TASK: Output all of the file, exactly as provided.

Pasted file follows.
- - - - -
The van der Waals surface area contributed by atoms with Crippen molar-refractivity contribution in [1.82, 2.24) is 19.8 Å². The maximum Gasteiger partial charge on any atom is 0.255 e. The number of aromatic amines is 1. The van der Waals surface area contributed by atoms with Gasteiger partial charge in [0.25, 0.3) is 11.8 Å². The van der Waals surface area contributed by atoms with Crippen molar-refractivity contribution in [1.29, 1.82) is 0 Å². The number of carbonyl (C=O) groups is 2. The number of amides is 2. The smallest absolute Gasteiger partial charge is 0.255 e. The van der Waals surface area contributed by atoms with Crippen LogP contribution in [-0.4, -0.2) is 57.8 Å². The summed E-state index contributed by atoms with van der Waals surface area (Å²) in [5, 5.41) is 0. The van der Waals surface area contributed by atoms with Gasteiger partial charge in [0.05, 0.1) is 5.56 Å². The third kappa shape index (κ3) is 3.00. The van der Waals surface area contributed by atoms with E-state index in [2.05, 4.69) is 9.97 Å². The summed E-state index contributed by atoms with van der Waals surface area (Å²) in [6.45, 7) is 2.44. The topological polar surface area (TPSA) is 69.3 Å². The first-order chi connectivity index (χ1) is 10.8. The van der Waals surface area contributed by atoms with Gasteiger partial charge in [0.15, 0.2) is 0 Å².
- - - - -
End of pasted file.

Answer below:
The van der Waals surface area contributed by atoms with Crippen molar-refractivity contribution in [1.82, 2.24) is 19.8 Å². The maximum Gasteiger partial charge on any atom is 0.255 e. The number of aromatic amines is 1. The van der Waals surface area contributed by atoms with Gasteiger partial charge in [0.25, 0.3) is 11.8 Å². The van der Waals surface area contributed by atoms with Crippen molar-refractivity contribution in [1.29, 1.82) is 0 Å². The number of carbonyl (C=O) groups is 2. The number of amides is 2. The smallest absolute Gasteiger partial charge is 0.255 e. The van der Waals surface area contributed by atoms with Crippen LogP contribution in [-0.4, -0.2) is 57.8 Å². The summed E-state index contributed by atoms with van der Waals surface area (Å²) in [5, 5.41) is 0. The van der Waals surface area contributed by atoms with Gasteiger partial charge in [0.05, 0.1) is 5.56 Å². The third kappa shape index (κ3) is 3.00. The van der Waals surface area contributed by atoms with E-state index in [2.05, 4.69) is 9.97 Å². The summed E-state index contributed by atoms with van der Waals surface area (Å²) in [6.45, 7) is 2.44. The topological polar surface area (TPSA) is 69.3 Å². The first-order chi connectivity index (χ1) is 10.8. The van der Waals surface area contributed by atoms with Gasteiger partial charge in [0.15, 0.2) is 0 Å².